The Fargo Worm Snail
The Fargo Worm Snail, Vermicularia fargoi Olsson, 1951, is a gastropod with a shell that starts regularly coiled until it is about an inch long. From then on, the shell then becomes uncoiled, acquiring its typical, irregular shape. The shell “tube” is about 3/8” in diameter. Shells of the Fargo Worm Snail are fairly common along the beaches of Southwest Florida, and so are those of a close living relative previously portrayed in this column, the Florida Worm Snail, Vermicularia knorrii (Deshayes, 1843). Both Fargo and Florida worm snails do not form large clusters, but Vermicularia recta Olsson & Harbison, 1953, a Florida Pliocene fossil (between 2.5 and 5 million years of age), is a gregarious species, forming very large and dense beds, with its uncoiled shells reaching 10” in length.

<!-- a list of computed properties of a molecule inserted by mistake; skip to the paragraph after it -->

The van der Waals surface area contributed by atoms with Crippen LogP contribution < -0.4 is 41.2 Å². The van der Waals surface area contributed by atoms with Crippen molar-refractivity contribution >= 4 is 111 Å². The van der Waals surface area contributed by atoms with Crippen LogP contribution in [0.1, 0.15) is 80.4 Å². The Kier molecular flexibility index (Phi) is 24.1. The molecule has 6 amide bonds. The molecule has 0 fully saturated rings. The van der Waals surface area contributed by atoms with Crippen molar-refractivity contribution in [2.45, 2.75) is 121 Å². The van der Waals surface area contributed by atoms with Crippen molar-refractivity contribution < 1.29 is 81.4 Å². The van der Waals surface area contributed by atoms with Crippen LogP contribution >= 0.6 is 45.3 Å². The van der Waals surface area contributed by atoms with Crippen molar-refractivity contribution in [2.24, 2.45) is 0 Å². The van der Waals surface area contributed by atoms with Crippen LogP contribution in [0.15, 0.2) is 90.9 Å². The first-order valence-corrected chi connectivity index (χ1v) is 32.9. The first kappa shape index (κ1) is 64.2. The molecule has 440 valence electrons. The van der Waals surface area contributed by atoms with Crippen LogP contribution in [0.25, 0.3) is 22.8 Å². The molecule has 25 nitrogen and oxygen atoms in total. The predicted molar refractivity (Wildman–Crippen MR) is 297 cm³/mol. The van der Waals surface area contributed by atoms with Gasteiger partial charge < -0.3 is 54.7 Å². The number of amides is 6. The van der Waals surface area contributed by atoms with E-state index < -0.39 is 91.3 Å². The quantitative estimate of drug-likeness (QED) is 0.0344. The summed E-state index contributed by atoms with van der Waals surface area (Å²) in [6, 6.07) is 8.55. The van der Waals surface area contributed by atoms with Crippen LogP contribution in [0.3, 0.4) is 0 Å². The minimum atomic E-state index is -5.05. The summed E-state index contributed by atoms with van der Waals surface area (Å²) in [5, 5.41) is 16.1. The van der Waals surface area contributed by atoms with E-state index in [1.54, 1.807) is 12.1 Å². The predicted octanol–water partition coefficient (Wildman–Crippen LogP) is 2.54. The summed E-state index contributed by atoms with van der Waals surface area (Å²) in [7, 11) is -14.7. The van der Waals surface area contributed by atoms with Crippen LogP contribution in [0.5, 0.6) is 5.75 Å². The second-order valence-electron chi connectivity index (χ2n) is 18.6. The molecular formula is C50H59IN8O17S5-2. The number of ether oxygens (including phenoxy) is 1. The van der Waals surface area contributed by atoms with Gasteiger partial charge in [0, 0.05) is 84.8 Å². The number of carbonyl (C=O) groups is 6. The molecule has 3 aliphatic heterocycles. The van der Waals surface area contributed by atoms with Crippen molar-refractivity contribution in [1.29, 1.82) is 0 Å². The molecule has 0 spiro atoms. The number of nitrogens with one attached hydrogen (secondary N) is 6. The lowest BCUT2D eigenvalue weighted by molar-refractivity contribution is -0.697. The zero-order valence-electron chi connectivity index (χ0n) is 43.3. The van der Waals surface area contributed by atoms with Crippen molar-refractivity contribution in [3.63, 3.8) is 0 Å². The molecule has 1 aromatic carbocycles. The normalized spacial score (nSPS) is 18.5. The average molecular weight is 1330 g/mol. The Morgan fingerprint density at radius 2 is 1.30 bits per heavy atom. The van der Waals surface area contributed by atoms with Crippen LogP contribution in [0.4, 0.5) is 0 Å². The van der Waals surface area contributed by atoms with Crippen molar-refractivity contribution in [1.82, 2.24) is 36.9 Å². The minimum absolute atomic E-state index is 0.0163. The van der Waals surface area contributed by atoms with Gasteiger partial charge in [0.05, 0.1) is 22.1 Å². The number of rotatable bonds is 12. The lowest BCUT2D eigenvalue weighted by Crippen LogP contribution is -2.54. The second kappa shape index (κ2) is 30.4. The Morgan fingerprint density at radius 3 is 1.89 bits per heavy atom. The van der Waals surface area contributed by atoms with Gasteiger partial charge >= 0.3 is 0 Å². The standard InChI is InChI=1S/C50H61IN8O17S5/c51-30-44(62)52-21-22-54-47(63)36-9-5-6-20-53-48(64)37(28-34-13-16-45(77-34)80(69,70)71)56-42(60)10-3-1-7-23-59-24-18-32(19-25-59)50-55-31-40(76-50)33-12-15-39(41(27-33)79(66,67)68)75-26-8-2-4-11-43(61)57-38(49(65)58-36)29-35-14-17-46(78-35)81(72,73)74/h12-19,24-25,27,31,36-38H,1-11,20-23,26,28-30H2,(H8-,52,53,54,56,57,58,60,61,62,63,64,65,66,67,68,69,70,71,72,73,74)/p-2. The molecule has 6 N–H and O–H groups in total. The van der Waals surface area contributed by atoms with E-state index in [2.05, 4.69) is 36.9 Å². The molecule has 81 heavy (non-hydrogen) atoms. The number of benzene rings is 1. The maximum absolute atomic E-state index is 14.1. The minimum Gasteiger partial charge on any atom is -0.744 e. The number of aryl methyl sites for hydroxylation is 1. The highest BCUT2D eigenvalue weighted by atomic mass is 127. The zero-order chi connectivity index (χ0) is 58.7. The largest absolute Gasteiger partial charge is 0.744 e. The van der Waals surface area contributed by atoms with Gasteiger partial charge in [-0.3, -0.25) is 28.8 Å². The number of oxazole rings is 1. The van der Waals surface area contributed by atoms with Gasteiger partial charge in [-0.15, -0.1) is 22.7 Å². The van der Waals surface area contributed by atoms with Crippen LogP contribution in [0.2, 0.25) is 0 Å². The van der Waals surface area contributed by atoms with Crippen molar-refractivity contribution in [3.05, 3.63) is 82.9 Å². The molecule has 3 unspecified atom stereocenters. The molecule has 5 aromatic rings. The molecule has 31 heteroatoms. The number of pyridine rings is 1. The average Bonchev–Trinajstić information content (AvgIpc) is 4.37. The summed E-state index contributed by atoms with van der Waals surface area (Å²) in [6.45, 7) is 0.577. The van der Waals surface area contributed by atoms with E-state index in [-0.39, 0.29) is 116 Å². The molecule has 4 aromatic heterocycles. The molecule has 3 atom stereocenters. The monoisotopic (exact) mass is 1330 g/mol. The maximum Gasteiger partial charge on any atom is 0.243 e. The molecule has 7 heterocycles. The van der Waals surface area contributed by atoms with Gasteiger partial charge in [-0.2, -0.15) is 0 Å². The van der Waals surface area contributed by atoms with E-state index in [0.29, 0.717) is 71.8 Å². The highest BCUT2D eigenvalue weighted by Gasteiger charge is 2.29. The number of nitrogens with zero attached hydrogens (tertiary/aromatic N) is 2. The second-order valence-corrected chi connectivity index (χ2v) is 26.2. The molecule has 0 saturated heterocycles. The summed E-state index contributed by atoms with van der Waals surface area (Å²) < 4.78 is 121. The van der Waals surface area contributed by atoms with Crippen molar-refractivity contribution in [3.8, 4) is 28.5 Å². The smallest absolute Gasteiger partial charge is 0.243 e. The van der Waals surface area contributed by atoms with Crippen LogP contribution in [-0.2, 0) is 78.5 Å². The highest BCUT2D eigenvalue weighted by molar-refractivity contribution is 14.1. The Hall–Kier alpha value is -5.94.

The photos show, from Left: Shells of Fargo Worm Snail, Vermicularia fargoi, (about 1.5” and 2.5” in length) and its Florida Pliocene fossil relative, Vermicularia recta (cluster about 15” in width) Photos by José H. Leal.